Anointing of the Sick:
1499 “By the sacred anointing of the sick and the prayer of the priests the whole Church commends those who are ill to the suffering and glorified Lord, that he may raise them up and save them. And indeed she exhorts them to contribute to the good of the People of God by freely uniting themselves to the Passion and death of Christ.”
In all honesty, this sacrament doesn’t “do” as much for me as the others. Even so, I know by faith this Sacrament is just as much gift as the others. My psychological dullness aside, what I do appreciate about it is how it, like the other Sacraments, continues the work of Christ in our age. It is crucial for the Church to walk as Jesus walked. Therefore, any church that avoids or, worse, flatly denies the reality of Christ’s healing ministry today, already shows itself out of step with him. Jesus came to give sight to the blind and life to the dying. Anointing is the ongoing sign of Christ’s mission for wholeness. Even when it appears not to have worked – in the case of a death, or a worsened condition, etc. – we can trust in the oil of anointing to be a covenant reminder, a sort of oily stain of grace, waiting to be redeemed on the final Day. The oil of Anointing is the grease of grace.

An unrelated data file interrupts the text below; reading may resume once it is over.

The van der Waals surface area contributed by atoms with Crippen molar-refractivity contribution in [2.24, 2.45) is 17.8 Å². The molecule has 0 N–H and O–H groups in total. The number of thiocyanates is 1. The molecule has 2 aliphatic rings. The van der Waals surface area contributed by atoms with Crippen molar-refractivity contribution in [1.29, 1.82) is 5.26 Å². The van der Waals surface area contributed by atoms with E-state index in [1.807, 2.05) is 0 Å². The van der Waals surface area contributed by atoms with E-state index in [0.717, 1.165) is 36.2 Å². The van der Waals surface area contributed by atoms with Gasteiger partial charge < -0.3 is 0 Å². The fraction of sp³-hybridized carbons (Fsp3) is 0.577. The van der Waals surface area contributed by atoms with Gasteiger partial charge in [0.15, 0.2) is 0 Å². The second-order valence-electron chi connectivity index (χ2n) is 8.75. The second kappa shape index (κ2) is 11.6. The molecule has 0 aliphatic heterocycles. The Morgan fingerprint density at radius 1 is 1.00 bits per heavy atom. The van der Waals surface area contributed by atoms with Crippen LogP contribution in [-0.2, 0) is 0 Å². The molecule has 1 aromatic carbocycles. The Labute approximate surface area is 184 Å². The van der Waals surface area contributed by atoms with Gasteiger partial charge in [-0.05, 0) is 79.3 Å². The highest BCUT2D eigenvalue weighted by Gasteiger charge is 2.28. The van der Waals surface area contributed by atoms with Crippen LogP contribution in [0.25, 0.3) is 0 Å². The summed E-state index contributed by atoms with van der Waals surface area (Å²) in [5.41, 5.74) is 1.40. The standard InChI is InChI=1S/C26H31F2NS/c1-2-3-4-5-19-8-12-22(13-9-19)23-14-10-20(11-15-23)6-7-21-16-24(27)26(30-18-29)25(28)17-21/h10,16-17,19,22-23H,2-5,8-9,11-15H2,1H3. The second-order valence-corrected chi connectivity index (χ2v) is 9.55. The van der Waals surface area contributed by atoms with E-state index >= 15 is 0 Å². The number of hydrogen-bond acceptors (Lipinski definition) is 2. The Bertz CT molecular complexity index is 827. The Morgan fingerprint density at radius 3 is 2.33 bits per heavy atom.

Another thing I like about Anointing is how it shows God’s concern for the whole spectrum of human life. God restores and nourishes us from birth (with Baptism), to maturity (with Confirmation, Eucharist, Confession, Orders and Matrimony), all the way to sickness and death (with Anointing). At every point along the way, God has given us the means of grace to meet our needs. Recalling the fundamentally nuptial nature of Christianity, I see the Sacraments, and Anointing in particular, as God’s way of sticking to his marriage vows. In wealth and in poverty. In sickness and in health. In life and in death. Every drop of consecrated oil is a burst of God’s marital grace breaking through. Every drop is the voice of God whispering “I do”, without a second thought, to his Bride’s often beleaguered heart.
Having said all these nice things, I confess again most of it is head-faith, and the sacrament of Anointing has not yet satisfactorily clutched my heart.